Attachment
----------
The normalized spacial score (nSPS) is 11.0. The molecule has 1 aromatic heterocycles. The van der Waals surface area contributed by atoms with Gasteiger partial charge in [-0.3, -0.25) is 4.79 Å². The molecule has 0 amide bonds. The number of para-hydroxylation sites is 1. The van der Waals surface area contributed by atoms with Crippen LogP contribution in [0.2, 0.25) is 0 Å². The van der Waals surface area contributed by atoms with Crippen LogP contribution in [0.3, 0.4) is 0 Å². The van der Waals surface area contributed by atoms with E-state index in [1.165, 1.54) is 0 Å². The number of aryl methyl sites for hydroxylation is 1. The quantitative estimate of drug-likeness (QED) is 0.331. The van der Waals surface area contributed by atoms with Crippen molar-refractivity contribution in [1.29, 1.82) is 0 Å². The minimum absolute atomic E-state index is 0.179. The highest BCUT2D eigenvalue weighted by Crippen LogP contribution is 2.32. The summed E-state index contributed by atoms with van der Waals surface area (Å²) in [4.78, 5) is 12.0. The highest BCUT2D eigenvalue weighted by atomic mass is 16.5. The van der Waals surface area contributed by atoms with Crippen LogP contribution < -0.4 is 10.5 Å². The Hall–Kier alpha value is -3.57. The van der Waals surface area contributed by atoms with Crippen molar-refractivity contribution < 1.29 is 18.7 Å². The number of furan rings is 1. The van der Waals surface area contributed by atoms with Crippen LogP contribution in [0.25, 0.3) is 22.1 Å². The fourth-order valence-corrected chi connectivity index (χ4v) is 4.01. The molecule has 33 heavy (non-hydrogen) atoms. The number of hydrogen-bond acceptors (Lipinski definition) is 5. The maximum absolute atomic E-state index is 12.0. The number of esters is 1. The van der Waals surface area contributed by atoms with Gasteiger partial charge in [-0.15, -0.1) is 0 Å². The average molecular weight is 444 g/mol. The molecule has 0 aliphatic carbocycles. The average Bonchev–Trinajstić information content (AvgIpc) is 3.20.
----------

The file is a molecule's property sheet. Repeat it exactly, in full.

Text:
The normalized spacial score (nSPS) is 11.0. The molecule has 1 aromatic heterocycles. The van der Waals surface area contributed by atoms with Gasteiger partial charge in [-0.3, -0.25) is 4.79 Å². The molecule has 0 amide bonds. The number of para-hydroxylation sites is 1. The van der Waals surface area contributed by atoms with Crippen LogP contribution in [0.2, 0.25) is 0 Å². The van der Waals surface area contributed by atoms with Crippen LogP contribution in [0.3, 0.4) is 0 Å². The van der Waals surface area contributed by atoms with E-state index in [1.165, 1.54) is 0 Å². The number of aryl methyl sites for hydroxylation is 1. The quantitative estimate of drug-likeness (QED) is 0.331. The van der Waals surface area contributed by atoms with Crippen molar-refractivity contribution in [1.29, 1.82) is 0 Å². The minimum absolute atomic E-state index is 0.179. The highest BCUT2D eigenvalue weighted by Crippen LogP contribution is 2.32. The summed E-state index contributed by atoms with van der Waals surface area (Å²) in [4.78, 5) is 12.0. The highest BCUT2D eigenvalue weighted by atomic mass is 16.5. The van der Waals surface area contributed by atoms with Crippen LogP contribution < -0.4 is 10.5 Å². The Hall–Kier alpha value is -3.57. The van der Waals surface area contributed by atoms with Crippen molar-refractivity contribution < 1.29 is 18.7 Å². The number of furan rings is 1. The van der Waals surface area contributed by atoms with Crippen LogP contribution in [0.25, 0.3) is 22.1 Å². The fourth-order valence-corrected chi connectivity index (χ4v) is 4.01. The molecule has 33 heavy (non-hydrogen) atoms. The number of hydrogen-bond acceptors (Lipinski definition) is 5. The maximum absolute atomic E-state index is 12.0. The number of esters is 1. The van der Waals surface area contributed by atoms with Gasteiger partial charge in [-0.15, -0.1) is 0 Å². The average molecular weight is 444 g/mol. The molecule has 0 aliphatic carbocycles. The average Bonchev–Trinajstić information content (AvgIpc) is 3.20.